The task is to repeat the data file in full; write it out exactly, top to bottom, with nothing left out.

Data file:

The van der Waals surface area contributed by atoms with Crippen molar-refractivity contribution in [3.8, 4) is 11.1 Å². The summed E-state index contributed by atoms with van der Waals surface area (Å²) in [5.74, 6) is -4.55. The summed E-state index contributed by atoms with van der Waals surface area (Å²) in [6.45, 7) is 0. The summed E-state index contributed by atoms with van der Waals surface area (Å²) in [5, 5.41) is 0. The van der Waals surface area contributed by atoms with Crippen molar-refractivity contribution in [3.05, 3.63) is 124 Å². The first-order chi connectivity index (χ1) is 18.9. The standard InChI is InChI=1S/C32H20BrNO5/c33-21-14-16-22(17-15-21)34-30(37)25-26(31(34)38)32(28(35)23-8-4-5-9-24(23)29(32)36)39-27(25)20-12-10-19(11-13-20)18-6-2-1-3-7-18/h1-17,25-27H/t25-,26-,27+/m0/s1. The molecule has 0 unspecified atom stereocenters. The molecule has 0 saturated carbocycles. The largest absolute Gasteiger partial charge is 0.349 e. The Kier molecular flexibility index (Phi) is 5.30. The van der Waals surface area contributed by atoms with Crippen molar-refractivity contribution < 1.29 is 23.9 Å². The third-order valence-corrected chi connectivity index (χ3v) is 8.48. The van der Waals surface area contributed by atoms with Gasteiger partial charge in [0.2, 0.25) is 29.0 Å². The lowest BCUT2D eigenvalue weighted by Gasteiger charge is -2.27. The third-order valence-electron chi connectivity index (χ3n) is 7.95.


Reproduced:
The van der Waals surface area contributed by atoms with Crippen molar-refractivity contribution in [3.8, 4) is 11.1 Å². The summed E-state index contributed by atoms with van der Waals surface area (Å²) in [5.74, 6) is -4.55. The summed E-state index contributed by atoms with van der Waals surface area (Å²) in [6.45, 7) is 0. The summed E-state index contributed by atoms with van der Waals surface area (Å²) in [5, 5.41) is 0. The van der Waals surface area contributed by atoms with Crippen molar-refractivity contribution in [3.05, 3.63) is 124 Å². The first-order chi connectivity index (χ1) is 18.9. The standard InChI is InChI=1S/C32H20BrNO5/c33-21-14-16-22(17-15-21)34-30(37)25-26(31(34)38)32(28(35)23-8-4-5-9-24(23)29(32)36)39-27(25)20-12-10-19(11-13-20)18-6-2-1-3-7-18/h1-17,25-27H/t25-,26-,27+/m0/s1. The molecule has 0 unspecified atom stereocenters. The molecule has 0 saturated carbocycles. The largest absolute Gasteiger partial charge is 0.349 e. The Kier molecular flexibility index (Phi) is 5.30. The van der Waals surface area contributed by atoms with Crippen molar-refractivity contribution < 1.29 is 23.9 Å². The third-order valence-corrected chi connectivity index (χ3v) is 8.48. The van der Waals surface area contributed by atoms with Gasteiger partial charge in [0.2, 0.25) is 29.0 Å². The lowest BCUT2D eigenvalue weighted by Gasteiger charge is -2.27. The third-order valence-electron chi connectivity index (χ3n) is 7.95.